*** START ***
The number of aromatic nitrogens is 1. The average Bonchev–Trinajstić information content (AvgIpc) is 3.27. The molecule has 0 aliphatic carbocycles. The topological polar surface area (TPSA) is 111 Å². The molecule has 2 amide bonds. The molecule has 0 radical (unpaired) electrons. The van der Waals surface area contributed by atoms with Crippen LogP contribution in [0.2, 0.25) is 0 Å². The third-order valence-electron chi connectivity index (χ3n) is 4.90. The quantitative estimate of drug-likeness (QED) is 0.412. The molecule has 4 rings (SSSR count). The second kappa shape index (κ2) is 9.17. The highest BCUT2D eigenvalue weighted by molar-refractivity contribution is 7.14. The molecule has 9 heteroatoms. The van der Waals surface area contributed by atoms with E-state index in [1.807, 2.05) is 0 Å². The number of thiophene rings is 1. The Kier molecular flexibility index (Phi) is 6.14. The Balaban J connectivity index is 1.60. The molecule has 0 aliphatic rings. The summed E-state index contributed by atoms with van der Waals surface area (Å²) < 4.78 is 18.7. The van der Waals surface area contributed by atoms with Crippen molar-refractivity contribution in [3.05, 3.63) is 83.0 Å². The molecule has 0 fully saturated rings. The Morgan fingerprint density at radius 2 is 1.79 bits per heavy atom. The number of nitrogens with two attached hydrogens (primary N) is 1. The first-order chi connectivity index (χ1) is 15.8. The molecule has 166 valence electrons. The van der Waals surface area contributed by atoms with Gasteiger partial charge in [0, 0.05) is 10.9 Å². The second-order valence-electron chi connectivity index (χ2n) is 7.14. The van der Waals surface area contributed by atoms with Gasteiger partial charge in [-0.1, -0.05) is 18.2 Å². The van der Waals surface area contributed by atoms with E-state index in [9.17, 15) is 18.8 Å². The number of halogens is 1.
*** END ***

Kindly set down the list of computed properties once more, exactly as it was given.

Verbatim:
The number of aromatic nitrogens is 1. The average Bonchev–Trinajstić information content (AvgIpc) is 3.27. The molecule has 0 aliphatic carbocycles. The topological polar surface area (TPSA) is 111 Å². The molecule has 2 amide bonds. The molecule has 0 radical (unpaired) electrons. The van der Waals surface area contributed by atoms with Crippen LogP contribution in [0.2, 0.25) is 0 Å². The third-order valence-electron chi connectivity index (χ3n) is 4.90. The quantitative estimate of drug-likeness (QED) is 0.412. The molecule has 4 rings (SSSR count). The second kappa shape index (κ2) is 9.17. The highest BCUT2D eigenvalue weighted by molar-refractivity contribution is 7.14. The molecule has 9 heteroatoms. The van der Waals surface area contributed by atoms with E-state index in [1.807, 2.05) is 0 Å². The number of thiophene rings is 1. The Kier molecular flexibility index (Phi) is 6.14. The Balaban J connectivity index is 1.60. The molecule has 0 aliphatic rings. The summed E-state index contributed by atoms with van der Waals surface area (Å²) < 4.78 is 18.7. The van der Waals surface area contributed by atoms with Crippen molar-refractivity contribution in [3.05, 3.63) is 83.0 Å². The molecule has 0 fully saturated rings. The Morgan fingerprint density at radius 2 is 1.79 bits per heavy atom. The number of nitrogens with two attached hydrogens (primary N) is 1. The first-order chi connectivity index (χ1) is 15.8. The molecule has 166 valence electrons. The van der Waals surface area contributed by atoms with Gasteiger partial charge in [0, 0.05) is 10.9 Å². The second-order valence-electron chi connectivity index (χ2n) is 7.14. The van der Waals surface area contributed by atoms with Gasteiger partial charge in [-0.1, -0.05) is 18.2 Å². The van der Waals surface area contributed by atoms with E-state index in [9.17, 15) is 18.8 Å². The number of halogens is 1.